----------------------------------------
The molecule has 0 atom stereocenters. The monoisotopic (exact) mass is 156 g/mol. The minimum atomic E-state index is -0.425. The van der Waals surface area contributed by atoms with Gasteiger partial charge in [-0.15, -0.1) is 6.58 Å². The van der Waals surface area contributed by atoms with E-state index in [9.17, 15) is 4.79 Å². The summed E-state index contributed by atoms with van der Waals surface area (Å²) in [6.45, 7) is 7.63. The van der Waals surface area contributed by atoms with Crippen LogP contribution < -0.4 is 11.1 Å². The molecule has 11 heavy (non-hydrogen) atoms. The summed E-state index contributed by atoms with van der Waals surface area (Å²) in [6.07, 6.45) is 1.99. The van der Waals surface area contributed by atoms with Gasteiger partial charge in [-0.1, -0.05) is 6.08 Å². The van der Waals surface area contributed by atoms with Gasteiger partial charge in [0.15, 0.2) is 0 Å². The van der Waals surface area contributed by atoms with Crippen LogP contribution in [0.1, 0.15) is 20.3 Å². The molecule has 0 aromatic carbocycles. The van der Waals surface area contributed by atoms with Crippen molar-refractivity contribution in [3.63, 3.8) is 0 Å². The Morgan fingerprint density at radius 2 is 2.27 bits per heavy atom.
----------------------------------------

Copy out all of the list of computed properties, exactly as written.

The molecule has 0 atom stereocenters. The monoisotopic (exact) mass is 156 g/mol. The minimum atomic E-state index is -0.425. The van der Waals surface area contributed by atoms with Gasteiger partial charge in [-0.15, -0.1) is 6.58 Å². The van der Waals surface area contributed by atoms with E-state index in [9.17, 15) is 4.79 Å². The summed E-state index contributed by atoms with van der Waals surface area (Å²) in [6.45, 7) is 7.63. The van der Waals surface area contributed by atoms with Crippen LogP contribution < -0.4 is 11.1 Å². The molecule has 11 heavy (non-hydrogen) atoms. The summed E-state index contributed by atoms with van der Waals surface area (Å²) in [6.07, 6.45) is 1.99. The van der Waals surface area contributed by atoms with Gasteiger partial charge in [-0.1, -0.05) is 6.08 Å². The van der Waals surface area contributed by atoms with Gasteiger partial charge in [0.15, 0.2) is 0 Å². The van der Waals surface area contributed by atoms with Crippen LogP contribution in [0.1, 0.15) is 20.3 Å². The molecule has 0 aromatic carbocycles. The van der Waals surface area contributed by atoms with Crippen molar-refractivity contribution in [3.63, 3.8) is 0 Å². The Morgan fingerprint density at radius 2 is 2.27 bits per heavy atom.